When you submit a proposal for a job on oDesk, the client get’s a summary of everyone that has applied. That summary only shows the first few lines of your cover letter and the first few lines of your profile – that’s all they see UNLESS they choose to view your full profile.

If you want to land clients in a specific niche, or you want to pick up clients because of a specific skill set you have, make sure it’s in your profile overview right at the start.

As I alluded to above, you should do the same in your initial cover letter. oDesk allows you to write straight into their free form area when applying for a gig, or you can also attach a document – do both.

In the document, include a link to your website (maybe to a specific landing page for oDesk clients) and include your Skype details – this is so they can contact you outside of oDesk to interview you (or work with you directly!).

A word of caution when working with clients directly – avoid doing this if you are new to oDesk.

Build up your profile, your rating and your hours on oDesk first before working with clients directly.


Once you have good ratings and some hours behind you on oDesk, oDesk will start promoting your profile to clients who are looking for the skills you’ve listed in your profile! I love oDesk for doing that 🙂

Also, there are some clients out there that are just not legit, and unless you have a good business foundation with proper contracts in place, working with a client directly can be fraught with some issues, namely payment.

I learned this the hard way when I worked with my first client directly outside of oDesk. I didn’t put a contract in place and the client didn’t pay me the $1,000 or so they owed me.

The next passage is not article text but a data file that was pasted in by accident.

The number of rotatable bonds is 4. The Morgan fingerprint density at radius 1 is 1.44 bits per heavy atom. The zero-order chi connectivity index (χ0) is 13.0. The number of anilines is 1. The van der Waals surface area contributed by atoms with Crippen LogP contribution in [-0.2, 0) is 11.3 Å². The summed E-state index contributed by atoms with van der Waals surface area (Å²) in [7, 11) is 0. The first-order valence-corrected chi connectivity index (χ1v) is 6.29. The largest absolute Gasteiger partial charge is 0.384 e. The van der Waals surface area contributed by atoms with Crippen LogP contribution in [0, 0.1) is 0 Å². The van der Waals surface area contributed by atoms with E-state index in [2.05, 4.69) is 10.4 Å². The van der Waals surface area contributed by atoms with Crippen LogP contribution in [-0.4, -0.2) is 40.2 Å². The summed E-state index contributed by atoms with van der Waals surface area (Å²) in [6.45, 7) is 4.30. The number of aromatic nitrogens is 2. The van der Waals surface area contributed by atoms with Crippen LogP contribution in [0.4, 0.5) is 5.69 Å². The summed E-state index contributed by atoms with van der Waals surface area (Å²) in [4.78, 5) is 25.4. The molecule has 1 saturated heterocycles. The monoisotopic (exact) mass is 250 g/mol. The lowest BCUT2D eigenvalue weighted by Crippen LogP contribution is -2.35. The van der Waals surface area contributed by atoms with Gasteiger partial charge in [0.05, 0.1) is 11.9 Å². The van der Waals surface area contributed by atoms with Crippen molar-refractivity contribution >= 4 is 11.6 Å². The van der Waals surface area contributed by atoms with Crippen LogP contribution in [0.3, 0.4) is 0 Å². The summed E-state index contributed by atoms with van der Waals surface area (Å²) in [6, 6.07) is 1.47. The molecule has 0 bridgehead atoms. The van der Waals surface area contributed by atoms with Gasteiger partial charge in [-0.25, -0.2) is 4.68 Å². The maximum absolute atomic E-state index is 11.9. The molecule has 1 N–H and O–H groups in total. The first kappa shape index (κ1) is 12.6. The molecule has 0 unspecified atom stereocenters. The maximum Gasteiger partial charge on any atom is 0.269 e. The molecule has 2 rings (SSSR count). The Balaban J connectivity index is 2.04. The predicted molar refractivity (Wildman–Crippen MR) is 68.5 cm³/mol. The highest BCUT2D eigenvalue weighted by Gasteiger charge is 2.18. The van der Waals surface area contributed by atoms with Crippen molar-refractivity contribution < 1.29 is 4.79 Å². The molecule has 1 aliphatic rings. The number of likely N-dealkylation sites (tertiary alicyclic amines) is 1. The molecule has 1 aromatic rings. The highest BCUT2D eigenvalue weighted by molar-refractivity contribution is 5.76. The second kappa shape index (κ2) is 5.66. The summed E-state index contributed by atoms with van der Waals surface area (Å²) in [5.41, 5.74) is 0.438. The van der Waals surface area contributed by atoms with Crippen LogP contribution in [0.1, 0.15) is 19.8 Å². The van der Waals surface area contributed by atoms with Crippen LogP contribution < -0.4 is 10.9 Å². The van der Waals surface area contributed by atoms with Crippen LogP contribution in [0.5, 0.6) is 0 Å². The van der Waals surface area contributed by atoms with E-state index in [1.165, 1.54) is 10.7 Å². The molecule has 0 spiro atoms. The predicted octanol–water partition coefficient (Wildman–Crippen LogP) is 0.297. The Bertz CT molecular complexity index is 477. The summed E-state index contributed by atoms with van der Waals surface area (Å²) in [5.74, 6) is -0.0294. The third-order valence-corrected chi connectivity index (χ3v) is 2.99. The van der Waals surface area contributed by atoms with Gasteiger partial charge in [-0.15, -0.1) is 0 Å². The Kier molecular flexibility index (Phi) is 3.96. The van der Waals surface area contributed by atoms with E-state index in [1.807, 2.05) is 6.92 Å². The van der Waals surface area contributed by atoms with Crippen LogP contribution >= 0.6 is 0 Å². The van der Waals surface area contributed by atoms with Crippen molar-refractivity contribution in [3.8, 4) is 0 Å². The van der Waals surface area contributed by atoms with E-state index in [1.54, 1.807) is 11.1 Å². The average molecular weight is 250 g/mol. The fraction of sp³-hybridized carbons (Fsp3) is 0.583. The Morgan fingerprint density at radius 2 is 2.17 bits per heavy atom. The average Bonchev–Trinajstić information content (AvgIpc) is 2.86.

NEVER work with a client without a contract in place. It’s not worth the risk.

How to Convert Clients to Long Term, Recurring Income

As you grow your business on oDesk (or any outsourcing site), there comes a time when you want to have recurring income from the clients you have.

You can choose to work with them long term on oDesk, or you can negotiate with them to work directly with you.

There are a couple of things I do to ‘setup’ the client for converting into ongoing work:

  1. I always complete the job ahead of schedule.

  2. I aim to provide something extra, like an additional article on the same topic. At no extra charge.

  3. Depending on the client, I may also offer some suggestions on how they could improve some area of their business, such as their blog, social media etc – again, free of charge.

The aim here is to over deliver. Every. Single. Time.

Once the work is complete, send your client a quick message letting them know you are available for ongoing work and how much you enjoyed working with them.